Fist of Fun (1995) - News Poster



Red Dwarf XI episode 1 review: Twentica

Pete Dillon-Trenchard Sep 22, 2016

The first episode of Red Dwarf XI is an ideal series opener in which everyone gets a moment in the spotlight...

This review contains spoilers.

11.1 Twentica

The history of Red Dwarf is a series of jarring transitions, with the series evolving over the years to fit in with its surroundings (and, of course, its budget). The sprawling sci-fi of Red Dwarf V was different to the claustrophobia of Red Dwarf VI and VII, which underwent a massive transformation into the populated world and broader humour of Red Dwarf VIII, at which point the show went off air until the super low-budget real-world antics of Back to Earth… You get the idea.

The shift from Red Dwarf X to Red Dwarf XI echoes the biggest (and still the most divisive) of these regenerations - that of Red Dwarf II to Red Dwarf III. When Red Dwarf X
See full article at Den of Geek »

Doctor Who series 9: geeky spots in The Zygon Invasion




Unit, shape-shifters and the Doctor cosplay. Here are the geeky bits and pieces we spotted in Doctor Who's The Zygon Invasion...

For at least the third time this series, one or all of the characters you care about on this show are dead. So what better way to celebrate than to read through our weekly list of callbacks, allusions, shared themes and generally interesting (if tenuous) nonsense? As ever, feel free to leave your own contributions in the comments below!

The Old-Who Invasion

This is the third appearance of the Zygons in Doctor Who; they first menaced the fourth Doctor in 1975’s Terror Of The Zygons, a story which revealed the Loch Ness Monster to be one of the Skarasen, a race from the Zygon homeworld. Unit also featured in that tale, with Kate’s father Brigadier Lethbridge-Stewart revealing his Scots heritage in a fetching kilt.
See full article at Den of Geek »

Your next box set: Fist of Fun

Surreal one-liners and juvenile humour abound in this look at the early, anarchic days of Stewart Lee and Richard Herring

"It's not as good as I remember it," says the Stewart Lee quote on the front of this box set, no doubt prompting shops up and down the country to reinforce their doors for fear of being crushed by marauding punters blinded by such giddy hype. The quote, however, sums up Fist of Fun's appeal perfectly – not in the sense that it's no good, but that it trades on exactly this kind of cynical, studenty humour.

Fist of Fun was Stewart Lee and Richard Herring's first TV outing, airing on BBC2 in 1995 and sometimes notching up 3 million viewers a week, according to the reams of added commentary included here. Yet it's never had a DVD release before and has gained something of a cult reputation, largely down to the
See full article at The Guardian - TV News »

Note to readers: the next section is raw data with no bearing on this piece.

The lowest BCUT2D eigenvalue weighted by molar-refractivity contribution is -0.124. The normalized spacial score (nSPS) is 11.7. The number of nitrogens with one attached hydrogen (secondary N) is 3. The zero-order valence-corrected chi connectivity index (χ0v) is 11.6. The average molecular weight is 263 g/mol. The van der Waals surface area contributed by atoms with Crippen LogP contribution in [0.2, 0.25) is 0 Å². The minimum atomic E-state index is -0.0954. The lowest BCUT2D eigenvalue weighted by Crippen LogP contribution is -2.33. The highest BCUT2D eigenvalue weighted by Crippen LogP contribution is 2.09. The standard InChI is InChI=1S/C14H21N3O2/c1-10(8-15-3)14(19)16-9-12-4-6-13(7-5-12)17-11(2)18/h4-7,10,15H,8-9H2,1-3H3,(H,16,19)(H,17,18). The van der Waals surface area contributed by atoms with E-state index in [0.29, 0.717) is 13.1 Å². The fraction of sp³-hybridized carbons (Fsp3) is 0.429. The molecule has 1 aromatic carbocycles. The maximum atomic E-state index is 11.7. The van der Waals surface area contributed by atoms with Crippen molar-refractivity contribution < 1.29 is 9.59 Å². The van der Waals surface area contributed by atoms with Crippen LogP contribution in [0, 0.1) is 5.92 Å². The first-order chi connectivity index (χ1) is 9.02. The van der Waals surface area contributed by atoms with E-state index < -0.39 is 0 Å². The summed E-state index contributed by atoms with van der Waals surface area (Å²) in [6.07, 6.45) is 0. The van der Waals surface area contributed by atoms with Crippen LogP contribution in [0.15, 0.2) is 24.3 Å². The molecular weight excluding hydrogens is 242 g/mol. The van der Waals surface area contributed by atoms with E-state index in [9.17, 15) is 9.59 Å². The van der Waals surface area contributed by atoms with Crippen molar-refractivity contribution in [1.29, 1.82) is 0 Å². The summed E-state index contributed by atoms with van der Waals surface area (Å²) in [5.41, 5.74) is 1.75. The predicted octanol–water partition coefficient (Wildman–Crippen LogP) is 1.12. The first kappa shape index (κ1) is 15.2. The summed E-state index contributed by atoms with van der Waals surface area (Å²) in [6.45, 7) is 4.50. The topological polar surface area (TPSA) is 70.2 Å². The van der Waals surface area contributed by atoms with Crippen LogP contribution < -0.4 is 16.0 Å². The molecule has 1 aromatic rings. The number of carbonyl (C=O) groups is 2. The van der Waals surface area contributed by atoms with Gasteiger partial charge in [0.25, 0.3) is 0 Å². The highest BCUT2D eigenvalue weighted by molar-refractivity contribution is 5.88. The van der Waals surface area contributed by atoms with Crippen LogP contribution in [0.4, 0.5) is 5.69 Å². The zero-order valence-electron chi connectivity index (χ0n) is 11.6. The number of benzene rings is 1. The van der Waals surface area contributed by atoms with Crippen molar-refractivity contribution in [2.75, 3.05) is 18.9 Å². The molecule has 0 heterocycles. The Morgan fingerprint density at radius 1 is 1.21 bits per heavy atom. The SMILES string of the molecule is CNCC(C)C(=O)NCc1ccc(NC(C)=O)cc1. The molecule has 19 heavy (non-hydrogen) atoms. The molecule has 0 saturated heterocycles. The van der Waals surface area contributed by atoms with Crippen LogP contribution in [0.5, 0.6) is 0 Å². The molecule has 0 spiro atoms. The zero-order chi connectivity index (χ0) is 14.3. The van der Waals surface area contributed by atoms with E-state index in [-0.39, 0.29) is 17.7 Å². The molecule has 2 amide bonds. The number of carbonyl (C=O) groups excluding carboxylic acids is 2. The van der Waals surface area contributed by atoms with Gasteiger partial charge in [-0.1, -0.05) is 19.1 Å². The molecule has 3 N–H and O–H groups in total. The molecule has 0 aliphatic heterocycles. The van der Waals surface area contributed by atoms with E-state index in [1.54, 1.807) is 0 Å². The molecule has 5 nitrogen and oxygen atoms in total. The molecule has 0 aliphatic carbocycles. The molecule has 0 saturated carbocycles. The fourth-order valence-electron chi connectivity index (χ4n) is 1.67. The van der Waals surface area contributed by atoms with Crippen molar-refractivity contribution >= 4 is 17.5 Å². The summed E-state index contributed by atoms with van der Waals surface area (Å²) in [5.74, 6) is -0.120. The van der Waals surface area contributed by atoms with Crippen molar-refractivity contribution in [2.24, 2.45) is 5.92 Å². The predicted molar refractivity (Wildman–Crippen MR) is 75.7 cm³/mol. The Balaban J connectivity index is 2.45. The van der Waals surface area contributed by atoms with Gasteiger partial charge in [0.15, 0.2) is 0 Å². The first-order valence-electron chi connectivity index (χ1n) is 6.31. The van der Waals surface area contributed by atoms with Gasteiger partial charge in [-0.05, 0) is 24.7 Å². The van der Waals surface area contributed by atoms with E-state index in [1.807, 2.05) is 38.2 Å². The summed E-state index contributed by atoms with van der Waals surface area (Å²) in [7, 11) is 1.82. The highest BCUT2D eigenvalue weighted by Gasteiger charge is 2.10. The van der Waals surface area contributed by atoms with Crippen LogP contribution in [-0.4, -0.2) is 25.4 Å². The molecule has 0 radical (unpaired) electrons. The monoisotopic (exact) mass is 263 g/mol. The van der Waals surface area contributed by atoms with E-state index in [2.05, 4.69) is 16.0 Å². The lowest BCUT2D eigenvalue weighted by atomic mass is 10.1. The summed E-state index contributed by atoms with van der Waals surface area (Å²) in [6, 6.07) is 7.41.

Richard Herring – What Is Love Anyway? Review

Rating: 5 out of 5 stars

Richard Herring’s parents met when they were 13 years old and have been together ever since, it was because of this the young Richard Herring strongly believed in love, the kind of love where you are destined to meet one person who will be the love of your life and you will stay with them forever.

However, life soon proved this to be somewhat untrue and, a string of failed relationships later, Richard Herring ponders the show’s titular question and sets out to ‘destroy love’. Of course, Herring is looking back upon this from a perspective of current romantic happiness, he’s been in a relationship for four years and all’s going well, aside from his annual Ferrero Rocher shopping, but more on that later. This show also spring-boarded from a concept Herring posed towards the end of his last show – a second-coming revival
See full article at Obsessed with Film »

Herring teases possible 'Fist Of Fun' DVD

Herring teases possible 'Fist Of Fun' DVD
Richard Herring has suggested that Fist Of Fun and This Morning With Richard Not Judy could potentially be released on DVD. The comedian told Digital Spy that he and his ex comedy partner Stewart Lee have considered buying the rights to their mid-'90s material from the BBC and producing DVDs of the shows via independent firm Go Faster Stripe. Asked if Fist Of Fun or follow-up Tmwrnj could ever see an official release, Herring said: "There's a possibility that we might do it ourselves. We're just looking into buying it and doing ourselves. "I think it would cost us something like £10,000 a series to buy them off the BBC. There would then be other costs obviously and I don't know what (more)
See full article at Digital Spy - Movie News »

King of comedy Kevin Eldon finally makes his Edinburgh solo debut

Comic actor's cameos have lit up classics from Fist Of Fun to Four Lions, but at a rate of 'one poem a year', it's been a long road to the Edinburgh festival fringe

If you were putting together a highlights reel to sum up the career of comedy actor Kevin Eldon, you'd be absurdly spoiled for choice in terms of material. The obsessive hobbyist Simon Quinlank and the manic, one-armed jelly-loving Rod Hull impersonator in Fist Of Fun. The chuckling racist at the party in the last episode of I'm Alan Partridge. The Russian barber whose cat meets a notably unpleasant end in Nathan Barley. Confused Terry Tyrrell, given a fake terminal diagnosis by his wife in Nighty Night. The kindly father happily exposing his daughter to psychological torture to keep her off drugs in Brass Eye. When you look at the range of stuff he's done and the consistently high quality of his work,
See full article at The Guardian - TV News »

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